On Being Nobody…and No One

Ivan Aivazovsky, Between the Waves, 1898
Notice how it feels to do nothing. Set aside a certain period of time to shift your attention to the experience of being present–not meditating in a formal way but noticing the gaps between thought. Our deepest insights often come when we are not doing, including thinking in a focused way, but just being. Ultimately, awakening takes willingness, not will. We must be willing to leave the known world of the thinking and rest in open awareness. We must let go of our incessant attempts to do and be How deeply we fear being nobody. One way to think of the ego is as a defense against pain, particularly the pain of being no one. It shores us up, reminding us that we are somebody. We update our internal resumes and narratives constantly. We seek new skills and go on self-improvement regimes of all kinds, including the practice of mindfulness meditation. And we may improve a little. We may feel a little more peaceful, a little more resilient and less quick to anger. This is good, and for many people good enough. Yet deep down we may sense that even in the name of spiritual practice we are seeking to plant a flag in ground that gives way under our feet. Nothing we do can stop time’s passage and all the things that keep happening that we don’t want to happen, like aging and loss. Even with a very deep and well-established practice that has grown new neurons and reduced stress and accomplished everything else that scientific studies promises, even then we still touch the sadness of life. We touch darkness and pain. And that fear of being no one. It may come as a relief that in ancient times, when people first heard of Buddha’s teachings on emptiness or no self, it was considered most auspicious to feel not joy but terror. One classical explanation is that to feel fear is to intuit what must come. The ego must volunteer to abdicate the throne in the center of your life. We must leave the skull-sized kingdom of our thinking and be no one, just presence, at least some of the time. We may begin a mindfulness practice just hoping for a little more peace or inner spaciousness, a better brain, and so on. But slowly, slowly the practice leads on to the realization that real peace and freedom come in those moments when we are no one. We notice that when we are more awake we are not thinking about a self–or not just thinking. We discover that being no one, or no one in particular, is not diminishment but expansion. It is awakening to our human nature, our shared nature, noticing that it isn’t frozen. It flows. We yearn to be part of a larger life. Yet sometimes, especially in winter, we discover that the way to a larger life is to be still.  We want to be in a place where anything can happen at any time, yet in our own “Fortress of Solitude,” as Superman called his polar retreat. We yearn to be in the world, but not of it. Superman, Spiderman, Batman, the quintessential New York-based comic book heroes, swoop in to perform astonishing deeds at crucial moments, but they also retreat into protective identities, becoming Clark Kent, a mild-manner reporter at the Daily Planet, the philanthropist Bruce Wayne, or Peter Parker, a high school student living in Queens, who anguishes about teenage themes, rejection and loneliness and belonging. These heroes dazzle with their superhuman strength or resourcefulness and agility. Yet none of them want to risk being unmasked. It’s so interesting. They don’t want to risk the very human pain of vulnerability. We all fear being vulnerable, exposed as less than solid or coherent, changing with changing conditions. At one point in the unfolding saga of Superman, he tells Lois Lane that Clark Kent is just two words, a simple fixed identity. In reality, he is “The Blur,” the term used by a bystander who witnessed him in action. If we could see ourselves from out in space, we would all be blurs, streams of experience. Batman became a masked crusader after the murder of his parents. He vowed to avenge their death by dispensing justice. He trained for years, creating his identity as a positive form of revenge. Peter Parker became Spider Man after being bitten by a radioactive spider. We are all like this. We make do. We compensate. We learn. And sometimes, our wounds become our great strengths. Maybe superheroes express a universal yearning to soar above it all–to help this suffering world but then return to a comfortable perch. Many of us turn to spiritual practice in the first place, hoping for a way to smooth out our bumpy lives, or at lease find a bit of respite. For a long time, I thought of meditation as a portable fortress of solitude. But most of us also yearn to draw closer to life., including our own experience.  It turns out that the real gift of meditation may be to allow us to be with exactly what we are and what is arising. We learn to take off the cape and the mask, trusting that along with the vulnerability that appears we discover an awareness that is very still yet also very open and suffused with a power greater than our personality. Allow yourself to notice–or remember–times when you let go of control, trusting that you could meet life with presence, moment by moment.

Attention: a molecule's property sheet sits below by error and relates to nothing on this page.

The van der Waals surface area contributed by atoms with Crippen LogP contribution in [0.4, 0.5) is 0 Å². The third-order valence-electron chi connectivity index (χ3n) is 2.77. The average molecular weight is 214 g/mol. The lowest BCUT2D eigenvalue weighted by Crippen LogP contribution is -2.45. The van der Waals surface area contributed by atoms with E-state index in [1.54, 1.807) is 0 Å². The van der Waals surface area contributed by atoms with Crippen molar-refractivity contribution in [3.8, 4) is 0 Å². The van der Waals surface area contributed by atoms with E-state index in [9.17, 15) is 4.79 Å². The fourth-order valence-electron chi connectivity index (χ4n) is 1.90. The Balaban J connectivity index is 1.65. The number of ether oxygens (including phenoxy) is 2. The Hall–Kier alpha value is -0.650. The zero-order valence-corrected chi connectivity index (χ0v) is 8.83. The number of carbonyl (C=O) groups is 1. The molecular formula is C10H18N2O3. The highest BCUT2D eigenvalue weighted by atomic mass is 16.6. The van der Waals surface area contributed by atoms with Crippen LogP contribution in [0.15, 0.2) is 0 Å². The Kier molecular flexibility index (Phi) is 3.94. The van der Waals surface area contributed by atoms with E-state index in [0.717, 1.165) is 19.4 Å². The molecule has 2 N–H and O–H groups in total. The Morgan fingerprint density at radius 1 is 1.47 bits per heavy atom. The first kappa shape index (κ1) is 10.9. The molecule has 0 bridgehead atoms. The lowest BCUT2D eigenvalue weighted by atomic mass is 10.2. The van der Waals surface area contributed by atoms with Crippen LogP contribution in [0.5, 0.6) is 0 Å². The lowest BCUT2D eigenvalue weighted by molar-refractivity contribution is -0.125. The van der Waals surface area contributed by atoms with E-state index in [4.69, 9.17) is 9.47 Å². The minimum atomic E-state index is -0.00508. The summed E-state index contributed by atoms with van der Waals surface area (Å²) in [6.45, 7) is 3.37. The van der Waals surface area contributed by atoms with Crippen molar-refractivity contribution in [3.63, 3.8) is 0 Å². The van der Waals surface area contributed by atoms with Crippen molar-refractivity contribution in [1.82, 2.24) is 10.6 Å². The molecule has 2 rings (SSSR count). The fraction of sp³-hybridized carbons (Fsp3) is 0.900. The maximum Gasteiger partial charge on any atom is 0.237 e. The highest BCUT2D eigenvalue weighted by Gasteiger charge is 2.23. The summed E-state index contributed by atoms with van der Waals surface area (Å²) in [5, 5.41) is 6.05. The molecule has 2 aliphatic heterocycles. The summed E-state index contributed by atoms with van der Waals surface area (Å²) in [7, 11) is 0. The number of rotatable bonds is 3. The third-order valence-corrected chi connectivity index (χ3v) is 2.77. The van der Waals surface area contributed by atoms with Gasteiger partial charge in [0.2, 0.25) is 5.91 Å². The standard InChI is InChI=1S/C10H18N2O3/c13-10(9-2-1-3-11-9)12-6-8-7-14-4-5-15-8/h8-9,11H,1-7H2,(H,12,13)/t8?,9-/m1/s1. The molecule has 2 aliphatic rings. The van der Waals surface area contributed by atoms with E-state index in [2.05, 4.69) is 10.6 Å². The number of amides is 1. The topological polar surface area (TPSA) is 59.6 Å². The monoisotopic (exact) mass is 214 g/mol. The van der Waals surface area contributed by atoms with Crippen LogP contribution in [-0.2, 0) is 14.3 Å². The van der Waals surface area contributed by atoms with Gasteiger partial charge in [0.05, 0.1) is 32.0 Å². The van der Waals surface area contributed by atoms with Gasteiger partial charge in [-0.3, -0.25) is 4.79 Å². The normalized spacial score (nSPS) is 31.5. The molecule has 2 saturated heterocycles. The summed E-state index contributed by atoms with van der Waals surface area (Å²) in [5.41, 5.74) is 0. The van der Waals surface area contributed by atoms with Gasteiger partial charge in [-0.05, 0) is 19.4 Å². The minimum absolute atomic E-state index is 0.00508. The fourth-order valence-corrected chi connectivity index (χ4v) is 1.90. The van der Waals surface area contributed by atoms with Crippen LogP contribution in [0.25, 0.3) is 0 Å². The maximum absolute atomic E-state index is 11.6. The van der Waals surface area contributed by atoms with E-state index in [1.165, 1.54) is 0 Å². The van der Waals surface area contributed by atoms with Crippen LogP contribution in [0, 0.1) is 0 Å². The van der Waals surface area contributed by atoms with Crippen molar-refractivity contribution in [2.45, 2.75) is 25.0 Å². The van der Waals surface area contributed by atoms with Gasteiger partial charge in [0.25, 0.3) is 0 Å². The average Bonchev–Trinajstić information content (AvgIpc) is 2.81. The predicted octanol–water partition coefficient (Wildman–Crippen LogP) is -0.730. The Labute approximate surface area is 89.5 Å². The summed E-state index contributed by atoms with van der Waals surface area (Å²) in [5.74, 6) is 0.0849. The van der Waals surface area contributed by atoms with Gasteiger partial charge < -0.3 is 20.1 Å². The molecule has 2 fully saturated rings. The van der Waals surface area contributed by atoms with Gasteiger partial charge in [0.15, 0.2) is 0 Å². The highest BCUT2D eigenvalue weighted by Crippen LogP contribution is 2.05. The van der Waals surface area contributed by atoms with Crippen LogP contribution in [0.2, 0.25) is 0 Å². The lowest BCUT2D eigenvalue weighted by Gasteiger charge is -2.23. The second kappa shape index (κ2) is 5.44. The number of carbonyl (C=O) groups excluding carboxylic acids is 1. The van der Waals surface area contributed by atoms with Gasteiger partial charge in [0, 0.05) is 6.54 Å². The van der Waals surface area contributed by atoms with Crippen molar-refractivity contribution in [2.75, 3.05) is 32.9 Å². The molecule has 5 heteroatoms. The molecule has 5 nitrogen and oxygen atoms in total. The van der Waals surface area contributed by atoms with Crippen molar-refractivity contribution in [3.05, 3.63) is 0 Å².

10 thoughts on “On Being Nobody…and No One

  1. Great post – I think there is a general fear in a lot of people that they will be a nobody – so that when they eventually die they leave no legacy behind and are forgotten!

  2. Dear Tracy

    Thank you for your posts and the poem is timely for a misty morning in Santa Monica.

    Happy Summer


  3. I used to be ‘somebody.’ Then I lost myself. Now I’m everyone, everywhere, everything, always.

  4. I think that the problem resides in how we used the term nobody. Often being a nobody is being a loser somebody who don’t have anything and didn’t achieve anything in life, something negative. But being a nobody is not necessarily a bad thing. In fact I think myself as a nobody therefore I got nothing to loose therefore there is no risk or fear involve when it comes down to achieve my goals. When you embrace being a nobody you realize that you may have nothing, therefore u got the whole world to gain. The cup is not always half empty.

  5. Being someone is like being constrained by the blade of your own expectations. Being no one allows everything to flow as it is.
    Thanks for the reminder.